With the end of the UK’s Brexit transition period fast approaching, we are moving ever closer to significant changes to the UK’s work-based immigration routes.
From 1 January 2021, freedom of movement for nationals of the European Economic Area (EEA) and Switzerland will come to an end. This will mean that, from this date onwards, all non-UK nationals (except those from Ireland) wishing to come to the UK to work will require a visa for all but short-term visits.
As free movement of people will continue until 31 December 2020, EEA and Swiss nationals (plus certain family members) can travel to the UK without any need for a visa. Those resident in the UK by the end of the year can apply for status under the Settlement Scheme.
There are currently two main routes available to non-EEA migrant workers: Tier 2 (General) for highly skilled workers and Tier 2 (Intra-Company Transfer) for highly skilled workers who are being transferred to a UK branch from an overseas employer.
From 1 January 2021, the Tier 2 (General) visa will be abolished and replaced with the “Skilled Worker” visa. The Skilled Worker visa will be broadly similar current Tier 2 (General) visa, save for the following key differences:
As is currently the case, any employer that wishes to sponsor a migrant worker must be a Licenced Sponsor with the Home Office. Employers who currently hold a Tier 2 (General) Sponsor Licence will automatically be granted a Skilled Worker Licence for the remainder of their Licence term. However, it is likely that a number of businesses who have traditionally relied on EEA labour will need to make Sponsor Licence applications for the first time in order to maintain their access to a wide talent pool.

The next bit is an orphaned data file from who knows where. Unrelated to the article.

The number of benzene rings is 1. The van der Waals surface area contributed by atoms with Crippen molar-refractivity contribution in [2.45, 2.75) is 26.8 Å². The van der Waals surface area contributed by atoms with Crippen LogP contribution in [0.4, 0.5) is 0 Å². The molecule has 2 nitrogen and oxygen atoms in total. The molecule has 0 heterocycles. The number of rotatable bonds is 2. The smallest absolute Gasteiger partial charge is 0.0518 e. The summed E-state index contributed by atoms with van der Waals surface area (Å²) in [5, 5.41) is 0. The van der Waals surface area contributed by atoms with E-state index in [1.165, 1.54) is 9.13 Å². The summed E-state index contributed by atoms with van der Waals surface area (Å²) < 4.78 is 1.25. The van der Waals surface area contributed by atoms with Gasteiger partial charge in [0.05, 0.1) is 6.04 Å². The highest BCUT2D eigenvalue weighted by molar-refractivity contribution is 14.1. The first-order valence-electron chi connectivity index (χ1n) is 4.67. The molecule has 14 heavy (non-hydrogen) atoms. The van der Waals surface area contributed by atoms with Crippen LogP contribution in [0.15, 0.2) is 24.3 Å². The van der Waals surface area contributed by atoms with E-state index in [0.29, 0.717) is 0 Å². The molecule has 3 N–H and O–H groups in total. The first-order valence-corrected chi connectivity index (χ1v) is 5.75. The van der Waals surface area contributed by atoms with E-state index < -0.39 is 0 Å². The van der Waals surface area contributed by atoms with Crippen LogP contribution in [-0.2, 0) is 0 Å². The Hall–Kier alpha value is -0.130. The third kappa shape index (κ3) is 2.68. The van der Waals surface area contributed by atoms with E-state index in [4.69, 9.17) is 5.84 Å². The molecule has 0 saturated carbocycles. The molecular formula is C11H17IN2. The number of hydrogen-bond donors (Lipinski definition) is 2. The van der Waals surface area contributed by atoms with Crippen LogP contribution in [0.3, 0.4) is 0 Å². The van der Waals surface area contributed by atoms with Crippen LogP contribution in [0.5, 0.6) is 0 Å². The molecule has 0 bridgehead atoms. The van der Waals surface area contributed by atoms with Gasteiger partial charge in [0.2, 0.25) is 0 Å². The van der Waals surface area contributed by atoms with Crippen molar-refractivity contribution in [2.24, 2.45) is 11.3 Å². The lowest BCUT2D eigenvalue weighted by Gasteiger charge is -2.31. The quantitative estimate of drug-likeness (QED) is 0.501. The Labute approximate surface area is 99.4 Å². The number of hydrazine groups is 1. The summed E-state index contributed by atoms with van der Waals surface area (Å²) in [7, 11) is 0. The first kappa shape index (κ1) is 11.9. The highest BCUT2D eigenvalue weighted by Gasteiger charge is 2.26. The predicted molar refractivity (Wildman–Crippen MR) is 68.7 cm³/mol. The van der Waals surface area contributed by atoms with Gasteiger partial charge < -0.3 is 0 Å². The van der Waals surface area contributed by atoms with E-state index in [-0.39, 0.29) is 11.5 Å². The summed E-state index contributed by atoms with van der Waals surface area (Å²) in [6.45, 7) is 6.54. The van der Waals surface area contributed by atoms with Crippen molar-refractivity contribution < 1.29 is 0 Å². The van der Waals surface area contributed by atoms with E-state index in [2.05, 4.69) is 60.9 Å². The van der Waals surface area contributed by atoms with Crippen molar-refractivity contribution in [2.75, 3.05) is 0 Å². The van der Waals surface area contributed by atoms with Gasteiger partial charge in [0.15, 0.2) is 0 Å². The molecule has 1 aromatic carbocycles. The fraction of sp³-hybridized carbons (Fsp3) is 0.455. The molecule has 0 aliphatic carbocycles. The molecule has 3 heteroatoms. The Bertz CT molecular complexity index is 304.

The Tier 2 (ICT) route is to remain largely unchanged. However; given that a number of practical barriers will be removed in the Skilled Worker route, it remains to be seen whether the ICT route will remain as relevant as it is now.
The new immigration system will not permit low-skilled workers to obtain a work visa. Employers wishing to recruit low-skilled workers will likely therefore need to focus on recruiting from within the UK – for example, by employing UK workers or non-UK workers who already have alternative immigration permission to work in the UK (such as those with status under the Settlement Scheme).
The Government intends to create an unsponsored route within the new points based system in order to attract the most highly skilled workers to come to the UK without a job offer. This route will not be open on 1 January 2021, but will be considered over the coming year with details to be confirmed in due course.
Employers who do not already have a Sponsor Licence should consider as soon as possible whether such a Licence will be required to ensure that they can continue to recruit non-UK nationals from the end of the year, particularly if they are currently reliant on EEA workers. Applications under the Skilled Worker route will open in December 2020 for travel in 2021.
Current or prospective sponsors should review their HR processes to ensure that the Home Office’s strict compliance requirements are being/can be met. HR teams should ensure familiarity with Sponsor Licence management and the requirements of the new system.
This publication is intended for general guidance and represents our understanding of the relevant law and practice as at November 2020. Specific advice should be sought for specific cases. For more information see our terms & conditions
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